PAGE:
31 Days of Organizing Homeschool Stuff: Google Calendar for Homeschooling

posted in: extra 4

Organizing Homeschool Stuff

Being organized is about making the process work for you efficiently, not about maintaining a neat and tidy row at all times. Here are some ways I’ve tried to make the processes work more conveniently so I can spend more mind-space on the children and less on the stuff.

How I Use Google Calendar for Homeschooling

Keeping a current calendar is vital to being organized. The advantage of keeping that calendar in a web-based form like Google calendar rather than a wall calendar is not only that you have an up-to-date synced copy on all your systems, but also that you can add repeating events with a few extra clicks instead of writing it out repeatedly. Moreover, you can change the date or time of an event by dragging it over instead of erasing and rewriting. This is particularly handy if you keep your menu plan on your calendar, but also useful for school events.

I have tried both not adding school times to the calendar and made multiple attempts at doing so. Currently I am keeping an hour-long “Circle Time” appointment, math, Latin, phonics, and our lesson swap times, plus appointments like our speech class, writing class, piano lessons, kids’ book club, and nature study with friends. Having our everyday school activities taking up the day’s space helps me see the day as booked, and have to consciously move things around or delete them when things like doctor’s appointments or other get-together opportunities arise.

In Paperless Home Organization I wrote:

Your calendar is only going to be helpful if you can trust it. That means not only leaving out the wishful thinking but also including all your actual commitments. You should be able to look at your calendar and see what you have going on without also tracking or worrying about events not there.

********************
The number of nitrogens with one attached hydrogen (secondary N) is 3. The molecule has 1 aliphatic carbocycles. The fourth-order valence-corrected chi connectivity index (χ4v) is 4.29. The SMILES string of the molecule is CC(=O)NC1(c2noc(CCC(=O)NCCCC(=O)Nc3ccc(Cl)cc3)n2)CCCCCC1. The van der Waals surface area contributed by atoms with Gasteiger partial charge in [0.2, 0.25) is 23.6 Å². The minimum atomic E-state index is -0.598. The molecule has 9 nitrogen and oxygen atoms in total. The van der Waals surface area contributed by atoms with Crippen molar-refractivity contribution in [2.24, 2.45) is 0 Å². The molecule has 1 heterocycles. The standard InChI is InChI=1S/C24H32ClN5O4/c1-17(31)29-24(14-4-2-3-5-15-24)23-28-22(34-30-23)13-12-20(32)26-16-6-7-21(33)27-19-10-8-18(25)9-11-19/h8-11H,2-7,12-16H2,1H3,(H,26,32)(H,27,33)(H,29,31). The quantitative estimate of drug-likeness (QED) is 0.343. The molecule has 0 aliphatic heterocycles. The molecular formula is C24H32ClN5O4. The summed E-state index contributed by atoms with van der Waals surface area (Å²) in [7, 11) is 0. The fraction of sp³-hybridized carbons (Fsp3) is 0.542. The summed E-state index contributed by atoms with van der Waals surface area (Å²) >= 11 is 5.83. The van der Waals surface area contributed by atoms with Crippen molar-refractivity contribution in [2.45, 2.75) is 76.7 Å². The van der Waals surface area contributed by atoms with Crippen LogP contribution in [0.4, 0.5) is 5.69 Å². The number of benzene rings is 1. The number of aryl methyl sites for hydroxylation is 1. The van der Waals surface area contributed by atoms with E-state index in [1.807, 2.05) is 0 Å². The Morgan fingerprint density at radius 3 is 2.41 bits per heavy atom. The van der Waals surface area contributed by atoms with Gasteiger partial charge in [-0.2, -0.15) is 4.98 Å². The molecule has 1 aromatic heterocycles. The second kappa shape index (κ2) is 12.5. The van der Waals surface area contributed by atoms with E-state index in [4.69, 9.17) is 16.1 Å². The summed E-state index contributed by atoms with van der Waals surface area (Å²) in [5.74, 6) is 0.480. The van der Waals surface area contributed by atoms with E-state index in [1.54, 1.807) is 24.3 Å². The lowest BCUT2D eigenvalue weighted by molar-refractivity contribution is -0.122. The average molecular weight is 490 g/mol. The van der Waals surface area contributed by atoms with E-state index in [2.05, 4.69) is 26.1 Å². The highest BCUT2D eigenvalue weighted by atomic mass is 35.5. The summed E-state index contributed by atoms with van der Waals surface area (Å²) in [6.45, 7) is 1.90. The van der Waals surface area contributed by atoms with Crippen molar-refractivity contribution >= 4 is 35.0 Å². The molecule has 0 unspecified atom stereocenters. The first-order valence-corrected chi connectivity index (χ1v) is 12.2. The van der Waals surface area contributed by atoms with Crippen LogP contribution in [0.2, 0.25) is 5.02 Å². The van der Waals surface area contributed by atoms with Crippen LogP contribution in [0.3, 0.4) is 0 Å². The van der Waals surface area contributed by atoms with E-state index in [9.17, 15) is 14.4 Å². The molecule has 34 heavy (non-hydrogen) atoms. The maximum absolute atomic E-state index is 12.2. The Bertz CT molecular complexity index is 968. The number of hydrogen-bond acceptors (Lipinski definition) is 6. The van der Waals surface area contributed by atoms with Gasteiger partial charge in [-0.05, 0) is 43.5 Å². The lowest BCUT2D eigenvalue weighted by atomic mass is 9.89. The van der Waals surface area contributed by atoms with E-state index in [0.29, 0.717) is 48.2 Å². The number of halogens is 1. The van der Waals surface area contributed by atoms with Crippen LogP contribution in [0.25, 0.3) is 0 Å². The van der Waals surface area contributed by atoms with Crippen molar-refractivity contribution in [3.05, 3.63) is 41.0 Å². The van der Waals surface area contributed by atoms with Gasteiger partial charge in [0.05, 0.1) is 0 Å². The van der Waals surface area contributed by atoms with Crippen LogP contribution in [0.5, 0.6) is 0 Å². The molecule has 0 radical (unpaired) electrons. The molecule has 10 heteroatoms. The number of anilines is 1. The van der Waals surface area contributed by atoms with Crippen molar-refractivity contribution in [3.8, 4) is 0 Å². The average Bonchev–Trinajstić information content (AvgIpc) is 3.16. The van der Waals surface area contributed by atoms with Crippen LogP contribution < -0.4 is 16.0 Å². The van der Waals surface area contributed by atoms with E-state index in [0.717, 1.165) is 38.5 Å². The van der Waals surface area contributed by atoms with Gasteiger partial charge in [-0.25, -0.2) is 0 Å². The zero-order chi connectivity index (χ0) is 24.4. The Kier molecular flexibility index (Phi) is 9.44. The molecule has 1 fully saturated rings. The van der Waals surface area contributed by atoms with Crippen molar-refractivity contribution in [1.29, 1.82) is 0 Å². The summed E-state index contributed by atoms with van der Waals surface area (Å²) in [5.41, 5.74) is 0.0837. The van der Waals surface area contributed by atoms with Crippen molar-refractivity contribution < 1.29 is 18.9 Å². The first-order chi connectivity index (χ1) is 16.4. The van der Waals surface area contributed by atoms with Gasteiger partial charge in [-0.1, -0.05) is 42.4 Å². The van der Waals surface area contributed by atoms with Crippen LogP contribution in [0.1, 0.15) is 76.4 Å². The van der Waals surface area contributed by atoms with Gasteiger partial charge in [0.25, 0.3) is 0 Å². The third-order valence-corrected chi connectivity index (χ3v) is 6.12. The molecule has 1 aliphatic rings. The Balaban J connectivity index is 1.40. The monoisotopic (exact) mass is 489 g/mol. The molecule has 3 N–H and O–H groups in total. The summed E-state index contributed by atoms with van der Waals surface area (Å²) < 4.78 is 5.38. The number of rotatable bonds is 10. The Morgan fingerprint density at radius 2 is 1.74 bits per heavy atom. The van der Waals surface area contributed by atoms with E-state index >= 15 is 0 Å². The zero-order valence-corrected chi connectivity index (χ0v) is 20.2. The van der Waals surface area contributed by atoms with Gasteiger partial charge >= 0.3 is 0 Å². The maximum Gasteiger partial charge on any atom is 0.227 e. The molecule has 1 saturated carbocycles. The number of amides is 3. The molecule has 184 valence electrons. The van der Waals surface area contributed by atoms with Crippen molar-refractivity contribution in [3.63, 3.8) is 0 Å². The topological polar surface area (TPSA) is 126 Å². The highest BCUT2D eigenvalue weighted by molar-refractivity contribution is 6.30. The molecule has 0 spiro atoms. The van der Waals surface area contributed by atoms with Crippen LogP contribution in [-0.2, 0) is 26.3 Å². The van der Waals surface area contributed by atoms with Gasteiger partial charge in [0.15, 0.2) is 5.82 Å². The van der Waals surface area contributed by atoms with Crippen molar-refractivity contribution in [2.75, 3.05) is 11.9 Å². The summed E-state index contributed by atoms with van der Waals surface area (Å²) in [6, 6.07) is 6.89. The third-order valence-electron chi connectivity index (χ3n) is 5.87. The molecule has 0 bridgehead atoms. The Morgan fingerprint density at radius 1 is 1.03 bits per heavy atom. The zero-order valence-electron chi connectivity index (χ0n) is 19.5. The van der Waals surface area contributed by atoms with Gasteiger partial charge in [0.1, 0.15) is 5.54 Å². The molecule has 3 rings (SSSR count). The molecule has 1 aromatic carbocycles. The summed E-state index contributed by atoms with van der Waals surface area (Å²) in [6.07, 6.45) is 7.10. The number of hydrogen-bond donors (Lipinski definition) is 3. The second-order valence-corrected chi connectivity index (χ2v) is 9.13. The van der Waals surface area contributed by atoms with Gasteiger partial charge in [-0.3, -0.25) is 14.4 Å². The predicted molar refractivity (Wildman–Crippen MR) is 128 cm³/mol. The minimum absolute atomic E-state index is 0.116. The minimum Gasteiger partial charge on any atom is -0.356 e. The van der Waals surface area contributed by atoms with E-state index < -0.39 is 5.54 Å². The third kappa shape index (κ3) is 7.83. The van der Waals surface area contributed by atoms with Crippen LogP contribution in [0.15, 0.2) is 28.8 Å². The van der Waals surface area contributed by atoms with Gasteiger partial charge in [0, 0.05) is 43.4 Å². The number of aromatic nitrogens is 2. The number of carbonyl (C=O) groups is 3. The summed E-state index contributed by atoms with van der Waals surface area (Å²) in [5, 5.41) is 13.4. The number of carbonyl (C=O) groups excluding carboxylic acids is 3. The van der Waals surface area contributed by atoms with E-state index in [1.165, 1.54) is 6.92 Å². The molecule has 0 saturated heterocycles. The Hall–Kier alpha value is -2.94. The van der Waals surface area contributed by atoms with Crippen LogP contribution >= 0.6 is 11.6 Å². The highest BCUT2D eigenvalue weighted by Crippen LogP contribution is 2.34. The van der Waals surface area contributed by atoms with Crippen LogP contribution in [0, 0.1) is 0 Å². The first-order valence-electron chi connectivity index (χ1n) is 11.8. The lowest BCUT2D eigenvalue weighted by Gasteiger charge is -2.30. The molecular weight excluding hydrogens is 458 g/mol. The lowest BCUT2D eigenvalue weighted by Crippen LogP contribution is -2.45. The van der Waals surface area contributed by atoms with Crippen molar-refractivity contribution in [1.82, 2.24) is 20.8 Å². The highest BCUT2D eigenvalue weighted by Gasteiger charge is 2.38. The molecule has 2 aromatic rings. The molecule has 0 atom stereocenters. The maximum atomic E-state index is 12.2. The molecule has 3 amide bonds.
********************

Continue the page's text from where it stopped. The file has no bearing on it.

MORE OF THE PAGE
Homeschooling days often are a weird combination of obligation and wishful thinking. Right now, though, seeing my time as committed to homeschooling has helped me move from the everything-is-gravy early years into the now-we-might-need-to-get-serious years.


Play around with different set-ups, and don’t be afraid to jettison a practice if it doesn’t serve you. And, don’t hesitate to try again when circumstances are different.

  • Learn from gospel-centered homemaking & homeschooling self-paced courses you can navigate on your own terms. Level up your plans and progress, one step at a time.
  • Find a community of likeminded women, working to find what’s important, and do it – every day.
  • Get support through ongoing conversation, discipleship, and prompts to increase your skill and your motivation as we spur one another on to love and good works.
The direction & accountability homemakers need to make noticeable progress in their home management skills.

just $18/month
(or save with a quarterly or annual plan)

4 Responses

  1. Ginger
    | Reply

    I was so excited to get going with my new iPhone, my first smart phone, and my computer crashed, and we got a great new deal on a good computer for home but it has Windows 8 and you can only read your Google Calendar from that operating system, not edit….I was so sad since I was getting all jazzed up to do my meal plans and ziplisting, and digimarcing all my recipies.
    I will put in a good word for Yahoo calendars, since it does almost all the same things that Google does.
    Have a great weekend. I have really appreciated all your posts.

  2. Ginger
    | Reply

    Ha Ha…..What do you consider the gravy years? I am still there with a Kinder and a 2nd grader….I consider 3rd grade to be “lets get serious now.” Don’t tell my Classical Method of study friends they might kick me out of the club.

    • Mystie
      | Reply

      I always thought it was 3rd grade, too! Then when we hit the third grade year it just really didn’t go as expected. I had to break many of my own bad habits. Then the 4th grade year I had a handful of a toddler and was pregnant/postpartum. So now it’s the 5th grade year that’s “get serious”! :)

      The WTM classical types need a good dose of CM. A focus on training tastes and habits is more important than memorizing impressive facts. :) That much I am already seeing the payoff for.

  3. Ginger
    | Reply

    I am WTM with a good dose of CM….Good way to put it!
    We mostly memorize, scripture, poems and math facts.
    I go to a CC group for the social (me and the kids) love my group and the kids love to sing and chant with their friends so at least they are exposed rather consistently along the way.
    Lots of play still now, and lots of reading.
    I am trying to switch over to the all year round.
    Have a great day,

Leave a Reply

Your email address will not be published. Required fields are marked *